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Nov
9
comment Is there a name for this trope in music writing
Your piano example does not really include changing the changing harmonies described by the OP. Otherwise, nice find of the term "ostinato".
Nov
7
comment Triplet question
"In musique later than that" do you consider Schubert baroque? :) This kind of lenient notation continued for a long time; I have yet to see an incomplete triplet (a quarter plus an eighth instead of three eighths for example) in a classical piece and even in Schubert it is often unclear how this kind of rhythm should be played.
Aug
17
comment Piano (sheet music) curves on top and numbers in circles
No, of course it wouldn't. But at least as I read it that is what point 4 says. Furthermore, what you describe in point 4 according to your last comment is some kind of rubato, which has little to do with the "con moto". As I see it, the "con moto" signals the "spirit of the piece" (from Neil Meyer's answer - he put this better than I did).
Aug
17
comment Piano (sheet music) curves on top and numbers in circles
Are you suggesting in point 4 to play the piece as if there is an accelerando from beginning to end?
Jul
26
comment Why isn't there a key signature with F flat?
I would just like to add that in my experience, A flat minor (parallel of C flat major) is quite common in the classical literature. Apart from that, +1; well put & complete answer.
Jul
20
comment Collective word for sharps and flats in the key signature
Ah, the musician's worst enemy: the editor. Good point. Indeed, only C Major requires it, because otherwise you wouldn't see the key change. Thank you.
Jul
20
comment Collective word for sharps and flats in the key signature
"Naturals will only be used (...) to "reset" to C major." This is only partially true. Modulating to any key which has fewer [insert sought term here in plural] requires naturals at the key.
Jul
19
comment Collective word for sharps and flats in the key signature
@user7290 That doesn't hold up in pieces in, for example, C sharp major, which has a B sharp and an E sharp. Neither of those is a black key, yet there is a corresponding sharp at the start of the line. Also, this is a very piano-centred term. For instrumentalists who don't play the piano, harpsichord, organ or similar keyboard instruments, this is a useless naming convention.
Jul
19
comment How to play the tremolos in Mussorgsky's Con mortuis
Is the problem here that you a) don't understand the notation or b) can't play it technically or c) something else?
Jul
15
comment What does the staff notation half-moon symbol on top of the last note indicate?
Which seems quite improbable after comparing the ending and beginning of the two.
Jul
15
comment What does the staff notation half-moon symbol on top of the last note indicate?
The coloratura in this Haydn sonata is somewhat similar, so I thought it might be a different version, since these coloraturas were often improvised. I should have noted the opus number, Haydn's opus 27 is (as far as I can tell) a piano trio.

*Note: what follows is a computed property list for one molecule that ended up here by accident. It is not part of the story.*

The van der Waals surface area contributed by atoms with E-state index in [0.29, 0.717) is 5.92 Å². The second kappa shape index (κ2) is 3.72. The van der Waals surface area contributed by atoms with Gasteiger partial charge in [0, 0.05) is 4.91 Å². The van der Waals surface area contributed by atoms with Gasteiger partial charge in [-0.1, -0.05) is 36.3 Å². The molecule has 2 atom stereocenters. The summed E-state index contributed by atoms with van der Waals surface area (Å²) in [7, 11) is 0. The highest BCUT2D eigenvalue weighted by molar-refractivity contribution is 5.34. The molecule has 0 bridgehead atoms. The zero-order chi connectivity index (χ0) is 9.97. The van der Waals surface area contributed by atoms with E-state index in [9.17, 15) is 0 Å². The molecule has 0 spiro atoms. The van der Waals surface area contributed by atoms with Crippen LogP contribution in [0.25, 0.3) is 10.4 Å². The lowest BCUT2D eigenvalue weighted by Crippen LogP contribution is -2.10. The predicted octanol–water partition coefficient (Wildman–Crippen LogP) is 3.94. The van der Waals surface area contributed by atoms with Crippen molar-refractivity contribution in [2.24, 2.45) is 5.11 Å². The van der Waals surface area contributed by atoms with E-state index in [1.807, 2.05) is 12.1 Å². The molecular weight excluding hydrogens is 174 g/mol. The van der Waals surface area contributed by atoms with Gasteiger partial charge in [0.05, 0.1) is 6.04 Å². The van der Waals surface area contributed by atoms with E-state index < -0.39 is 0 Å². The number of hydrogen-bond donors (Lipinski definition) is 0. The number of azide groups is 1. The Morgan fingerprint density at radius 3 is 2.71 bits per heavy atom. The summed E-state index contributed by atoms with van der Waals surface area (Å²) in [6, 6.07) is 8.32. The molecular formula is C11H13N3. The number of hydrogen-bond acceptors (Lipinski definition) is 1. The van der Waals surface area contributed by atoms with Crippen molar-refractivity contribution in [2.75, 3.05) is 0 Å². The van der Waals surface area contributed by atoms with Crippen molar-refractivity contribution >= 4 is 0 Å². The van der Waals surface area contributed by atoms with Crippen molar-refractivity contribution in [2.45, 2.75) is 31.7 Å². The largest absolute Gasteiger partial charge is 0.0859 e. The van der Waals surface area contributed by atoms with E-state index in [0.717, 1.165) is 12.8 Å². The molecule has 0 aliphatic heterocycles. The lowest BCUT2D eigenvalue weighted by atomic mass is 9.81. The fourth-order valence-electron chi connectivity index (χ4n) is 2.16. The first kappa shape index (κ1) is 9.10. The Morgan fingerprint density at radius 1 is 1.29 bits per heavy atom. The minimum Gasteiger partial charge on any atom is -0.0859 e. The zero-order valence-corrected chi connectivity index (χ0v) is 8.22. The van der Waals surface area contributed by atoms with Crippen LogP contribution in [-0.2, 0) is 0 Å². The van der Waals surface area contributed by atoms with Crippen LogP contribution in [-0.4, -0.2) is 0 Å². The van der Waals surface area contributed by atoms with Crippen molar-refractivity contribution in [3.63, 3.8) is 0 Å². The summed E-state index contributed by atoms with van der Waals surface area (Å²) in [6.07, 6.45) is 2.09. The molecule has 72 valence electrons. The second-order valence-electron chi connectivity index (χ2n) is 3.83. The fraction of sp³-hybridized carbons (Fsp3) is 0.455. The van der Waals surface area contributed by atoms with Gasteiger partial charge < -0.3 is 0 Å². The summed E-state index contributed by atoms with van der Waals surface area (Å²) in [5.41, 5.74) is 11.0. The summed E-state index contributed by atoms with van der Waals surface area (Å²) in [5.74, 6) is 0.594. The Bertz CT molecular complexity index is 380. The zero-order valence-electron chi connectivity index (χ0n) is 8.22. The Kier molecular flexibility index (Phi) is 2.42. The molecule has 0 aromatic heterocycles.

Jul
11
comment What does the staff notation half-moon symbol on top of the last note indicate?
Is the music in the photo by any chance from a Haydn piano sonata?
Jul
7
comment What to choose? Violin or piano?
@SomeDudeOnTheInterwebs Every skill is, it only depends on how far you want to develop it.
May
12
comment Should chords in Bach's solo violin pieces be arpeggiated if not marked as such?
I know a baroque violin teacher, specialising in Bach, who explicitly told me chords in Bach's solo violin works are meant to be arpeggiated. Disclaimer: I am not a violinist.
May
7
comment Is it too late to learn music theory and composition?
@user20273 Specifically on fugues: m.hooning.myahk.nl/analyse/fuga/fuga-tekst-en-red.pdf (Dutch link, English PDF). I should mention substantial theoretical knowledge and solid sight-reading are prerequisites, but it is very much worth it. For me, it was a real eye-opener when I read it.
May
7
comment Is it too late to learn music theory and composition?
The book is not quite old compared to the music the OP is talking about, namely Baroque counterpoint. This is one of the advantages of studying classical music: your resources don't get outdated very easily.
May
7
comment Dissonances and harmony
This last paragraph. Listen a lot to music you don't understand (play it, if you can!) and it will become more and more clear what is going on and why.
May
7
comment How do you write a corresponding bassline for an already written melody?
1st species? Could you elaborate on that? Also, what does "re" in your second sentence mean? Which "rules" are you referring to? How does this answer the question?
May
7
comment Where is the manuscript of Escenas Romanticas by Granados?
@BobBroadley While one would think the publisher must have had access to the manuscript, in this case this assumption was wrong. Apparently, the manuscript has been lost (see the last edit of my question).
May
7
comment Where is the manuscript of Escenas Romanticas by Granados?
To answer the question in the last sentence: because he definitely had no access to the manuscript. Boileau emailed back, I'll edit it into the question (since I can't answer anymore).